Pope Theodore II

Pope Theodore II (Latin: Theodorus II; 840 – December 897) was Pope for twenty days in December 897. His short reign occurred during a period of partisan strife in the Catholic Church, which was entangled with a period of feudal violence and disorder in central Italy. His main act as pope was to annul the "Cadaver Synod" of the previous January, therefore reinstating the acts and ordinations of Pope Formosus, which had themselves been annulled by Pope Stephen VI. He also had the body of Formosus recovered from the river Tiber and reburied with honour. He died in office in late December 897.

Pope

Theodore II
Pope Theodore II Illustration
Papacy beganDecember 897
Papacy endedDecember 897
PredecessorRomanus
SuccessorJohn IX
Personal details
Birth nameTheodorus
Born840
Rome, Papal States
DiedDecember 897 (aged 56–57)
Rome, Papal States
Other popes named Theodore

Background

Towards the end of the ninth century, due to the collapse of the Holy Roman Empire the Catholic Church had to rely upon powerful European nobles for support. Pope Stephen V approached Arnulf of Carinthia to protect Rome from "pagan and evil Christians". After he refused, Stephen V had to rely upon Guy III of Spoleto instead. Guy agreed to protect Rome as long as he was named as the Holy Roman Emperor, to which Stephen V acceded. After Stephen V's death, Pope Formosus was elected. Formosus and Guy were reluctant allies, and Guy forced Formosus to crown him emperor again and to name his son, Lambert, as co-emperor and successor. Formosus did so, but after Guy's death, he lobbied Arnulf to rescue Rome from the Spoletans. Arnulf agreed, and Formosus subsequently appointed him as the Holy Roman Emperor in 894. Both Arnulf and Formosus died within a few years of the coronation, and the new pope, Stephen VI, crowned Lambert as the new emperor shortly thereafter.[1][2]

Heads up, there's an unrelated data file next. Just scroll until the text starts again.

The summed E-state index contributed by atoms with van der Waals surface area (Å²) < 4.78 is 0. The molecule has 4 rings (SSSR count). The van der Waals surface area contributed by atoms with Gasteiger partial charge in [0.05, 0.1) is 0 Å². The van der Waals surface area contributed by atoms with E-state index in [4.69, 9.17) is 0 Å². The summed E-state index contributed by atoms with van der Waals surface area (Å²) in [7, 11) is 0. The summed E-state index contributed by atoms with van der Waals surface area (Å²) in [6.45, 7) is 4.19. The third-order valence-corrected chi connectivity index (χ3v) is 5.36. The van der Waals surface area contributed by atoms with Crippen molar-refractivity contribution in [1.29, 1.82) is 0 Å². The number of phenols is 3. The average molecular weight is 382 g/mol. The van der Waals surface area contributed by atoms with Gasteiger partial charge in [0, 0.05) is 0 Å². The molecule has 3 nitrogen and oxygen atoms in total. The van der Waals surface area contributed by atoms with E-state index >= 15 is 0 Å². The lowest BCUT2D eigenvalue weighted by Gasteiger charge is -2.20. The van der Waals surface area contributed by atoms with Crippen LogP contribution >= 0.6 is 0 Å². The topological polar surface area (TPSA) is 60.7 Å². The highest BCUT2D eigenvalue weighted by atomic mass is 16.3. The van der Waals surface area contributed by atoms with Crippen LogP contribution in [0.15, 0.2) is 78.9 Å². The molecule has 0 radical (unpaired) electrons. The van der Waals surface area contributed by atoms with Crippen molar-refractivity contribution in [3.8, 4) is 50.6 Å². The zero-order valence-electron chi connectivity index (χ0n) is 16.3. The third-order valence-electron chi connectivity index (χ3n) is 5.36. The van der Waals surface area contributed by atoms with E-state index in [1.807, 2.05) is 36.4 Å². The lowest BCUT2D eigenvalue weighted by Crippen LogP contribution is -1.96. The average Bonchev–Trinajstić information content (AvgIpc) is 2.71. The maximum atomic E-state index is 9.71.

In January 897, Stephen VI held what is known as the "Cadaver Synod". He had the body of Formosus exhumed from St. Peter's Basilica and dressed in pontifical vestments. The dead pope was charged with "perjury, violating the canons prohibiting the translation of bishops, and coveting the papacy."[3] Formosus' defence was provided by a deacon, but he was found guilty of all the charges. The synod annulled all of Formosus' acts and ordinations. Formosus' body was reburied in a common grave, and then thrown in the river Tiber. Supporters of Formosus rebelled, and seven months after the synod, Stephen VI was deposed, and died soon after in prison. His replacement, Pope Romanus is generally assumed to have been pro-Formosus, but he was only pope for four months before he was deposed and made a monk.[4]

Theodore II's reign

Little is known of Theodore's background; he is recorded as being born a Roman, and the son of Photios I of Constantinople, who was the Patriarch of Constantinople. His brother Theodosius (or Theosius) was also a bishop.[5][6] He was ordained as a priest by Stephen V.[5] The exact dates of his papal reign are unknown, but modern sources generally agree that he was pope for twenty days during December 897.[5][6] Flodoard, a tenth-century French chronicler, only credited Theodore with a twelve-day reign,[7] while in his history of the popes, Alexis-François Artaud de Montor listed Theodore's reign as being twenty days, from 12 February to 3 March 898.[8]

Like his predecessor, Theodore was a supporter of Formosus. Some historians believe that Romanus had been deposed because he had not acted to restore Formosus' honour quickly enough, though others suggest that he was removed by supporters of Stephen VI. In either case, Theodore immediately threw himself into the task of undoing the "Cadaver Synod". He called his own synod, which annulled the rulings set out by Stephen VI. In so doing, he restored the acts and ordinations of Pope Formosus, including the restoration of a large number of clergy and bishops to their offices.[6] Theodore also ordered Formosus' body to be recovered from the harbour of Portus, where it had been secretly buried, and restored to the original grave at St. Peter's Basilica.[6] Like Romanus before him, Theodore bestowed a privilege upon the See of Grado,[9] and had a coin minted, bearing the name of Lambert on the obverse, and "Scs. Petrus" and "Thedr." on the reverse.[5][a]